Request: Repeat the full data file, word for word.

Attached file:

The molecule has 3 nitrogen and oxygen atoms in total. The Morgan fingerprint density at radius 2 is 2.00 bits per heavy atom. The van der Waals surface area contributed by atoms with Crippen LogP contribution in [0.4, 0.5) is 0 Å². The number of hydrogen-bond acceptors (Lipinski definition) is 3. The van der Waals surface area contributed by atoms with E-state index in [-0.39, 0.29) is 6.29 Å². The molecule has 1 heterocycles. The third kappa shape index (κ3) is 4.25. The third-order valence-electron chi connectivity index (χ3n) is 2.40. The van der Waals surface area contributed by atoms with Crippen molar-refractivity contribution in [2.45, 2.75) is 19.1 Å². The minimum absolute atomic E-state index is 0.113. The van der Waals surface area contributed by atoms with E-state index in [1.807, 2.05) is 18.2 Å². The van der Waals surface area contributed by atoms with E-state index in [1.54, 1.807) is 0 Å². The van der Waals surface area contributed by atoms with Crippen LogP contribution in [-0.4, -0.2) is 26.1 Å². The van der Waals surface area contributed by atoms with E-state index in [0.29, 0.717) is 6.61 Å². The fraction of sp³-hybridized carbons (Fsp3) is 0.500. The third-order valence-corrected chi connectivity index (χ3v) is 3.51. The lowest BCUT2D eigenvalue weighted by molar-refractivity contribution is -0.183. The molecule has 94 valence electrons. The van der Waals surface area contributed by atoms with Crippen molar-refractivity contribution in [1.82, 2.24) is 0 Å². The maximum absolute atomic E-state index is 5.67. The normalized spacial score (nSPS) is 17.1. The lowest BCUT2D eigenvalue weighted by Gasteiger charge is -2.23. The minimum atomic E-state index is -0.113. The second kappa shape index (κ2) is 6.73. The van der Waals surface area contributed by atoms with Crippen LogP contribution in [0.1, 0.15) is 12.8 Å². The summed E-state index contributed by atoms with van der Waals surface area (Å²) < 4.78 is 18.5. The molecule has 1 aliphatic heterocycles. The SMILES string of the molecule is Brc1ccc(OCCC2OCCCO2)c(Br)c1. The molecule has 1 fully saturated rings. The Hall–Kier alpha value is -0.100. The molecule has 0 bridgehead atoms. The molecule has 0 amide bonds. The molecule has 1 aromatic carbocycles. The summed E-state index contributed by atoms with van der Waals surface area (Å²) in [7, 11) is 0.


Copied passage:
The molecule has 3 nitrogen and oxygen atoms in total. The Morgan fingerprint density at radius 2 is 2.00 bits per heavy atom. The van der Waals surface area contributed by atoms with Crippen LogP contribution in [0.4, 0.5) is 0 Å². The number of hydrogen-bond acceptors (Lipinski definition) is 3. The van der Waals surface area contributed by atoms with E-state index in [-0.39, 0.29) is 6.29 Å². The molecule has 1 heterocycles. The third kappa shape index (κ3) is 4.25. The third-order valence-electron chi connectivity index (χ3n) is 2.40. The van der Waals surface area contributed by atoms with Crippen molar-refractivity contribution in [2.45, 2.75) is 19.1 Å². The minimum absolute atomic E-state index is 0.113. The van der Waals surface area contributed by atoms with E-state index in [1.807, 2.05) is 18.2 Å². The van der Waals surface area contributed by atoms with E-state index in [1.54, 1.807) is 0 Å². The van der Waals surface area contributed by atoms with Crippen LogP contribution in [-0.4, -0.2) is 26.1 Å². The van der Waals surface area contributed by atoms with E-state index in [0.29, 0.717) is 6.61 Å². The fraction of sp³-hybridized carbons (Fsp3) is 0.500. The third-order valence-corrected chi connectivity index (χ3v) is 3.51. The lowest BCUT2D eigenvalue weighted by molar-refractivity contribution is -0.183. The molecule has 94 valence electrons. The van der Waals surface area contributed by atoms with Crippen molar-refractivity contribution in [1.82, 2.24) is 0 Å². The maximum absolute atomic E-state index is 5.67. The normalized spacial score (nSPS) is 17.1. The lowest BCUT2D eigenvalue weighted by Gasteiger charge is -2.23. The minimum atomic E-state index is -0.113. The second kappa shape index (κ2) is 6.73. The van der Waals surface area contributed by atoms with Crippen LogP contribution in [0.1, 0.15) is 12.8 Å². The summed E-state index contributed by atoms with van der Waals surface area (Å²) < 4.78 is 18.5. The molecule has 1 aliphatic heterocycles. The SMILES string of the molecule is Brc1ccc(OCCC2OCCCO2)c(Br)c1. The molecule has 1 fully saturated rings. The Hall–Kier alpha value is -0.100. The molecule has 0 bridgehead atoms. The molecule has 0 amide bonds. The molecule has 1 aromatic carbocycles. The summed E-state index contributed by atoms with van der Waals surface area (Å²) in [7, 11) is 0.